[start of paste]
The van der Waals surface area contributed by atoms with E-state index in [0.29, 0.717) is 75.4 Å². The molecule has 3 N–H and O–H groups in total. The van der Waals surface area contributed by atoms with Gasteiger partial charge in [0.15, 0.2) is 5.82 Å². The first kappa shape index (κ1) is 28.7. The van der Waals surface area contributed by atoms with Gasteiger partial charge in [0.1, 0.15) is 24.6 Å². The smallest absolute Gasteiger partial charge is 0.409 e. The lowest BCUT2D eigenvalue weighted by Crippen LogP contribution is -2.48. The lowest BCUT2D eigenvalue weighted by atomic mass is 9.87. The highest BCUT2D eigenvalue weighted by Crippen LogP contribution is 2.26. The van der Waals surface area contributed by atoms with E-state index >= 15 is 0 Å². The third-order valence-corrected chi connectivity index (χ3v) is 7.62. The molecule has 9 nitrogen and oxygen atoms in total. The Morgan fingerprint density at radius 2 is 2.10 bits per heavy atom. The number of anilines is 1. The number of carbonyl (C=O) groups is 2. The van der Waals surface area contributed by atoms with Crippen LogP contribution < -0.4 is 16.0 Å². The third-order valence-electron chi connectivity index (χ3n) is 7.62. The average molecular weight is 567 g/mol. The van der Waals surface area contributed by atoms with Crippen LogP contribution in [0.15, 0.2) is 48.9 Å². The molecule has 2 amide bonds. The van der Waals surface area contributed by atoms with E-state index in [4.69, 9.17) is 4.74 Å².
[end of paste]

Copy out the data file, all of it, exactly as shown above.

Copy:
The van der Waals surface area contributed by atoms with E-state index in [0.29, 0.717) is 75.4 Å². The molecule has 3 N–H and O–H groups in total. The van der Waals surface area contributed by atoms with Gasteiger partial charge in [0.15, 0.2) is 5.82 Å². The first kappa shape index (κ1) is 28.7. The van der Waals surface area contributed by atoms with Gasteiger partial charge in [0.1, 0.15) is 24.6 Å². The smallest absolute Gasteiger partial charge is 0.409 e. The lowest BCUT2D eigenvalue weighted by Crippen LogP contribution is -2.48. The lowest BCUT2D eigenvalue weighted by atomic mass is 9.87. The highest BCUT2D eigenvalue weighted by Crippen LogP contribution is 2.26. The van der Waals surface area contributed by atoms with E-state index >= 15 is 0 Å². The third-order valence-corrected chi connectivity index (χ3v) is 7.62. The molecule has 9 nitrogen and oxygen atoms in total. The Morgan fingerprint density at radius 2 is 2.10 bits per heavy atom. The number of anilines is 1. The number of carbonyl (C=O) groups is 2. The van der Waals surface area contributed by atoms with Crippen LogP contribution < -0.4 is 16.0 Å². The third-order valence-electron chi connectivity index (χ3n) is 7.62. The average molecular weight is 567 g/mol. The van der Waals surface area contributed by atoms with Crippen LogP contribution in [0.15, 0.2) is 48.9 Å². The molecule has 2 amide bonds. The van der Waals surface area contributed by atoms with E-state index in [4.69, 9.17) is 4.74 Å².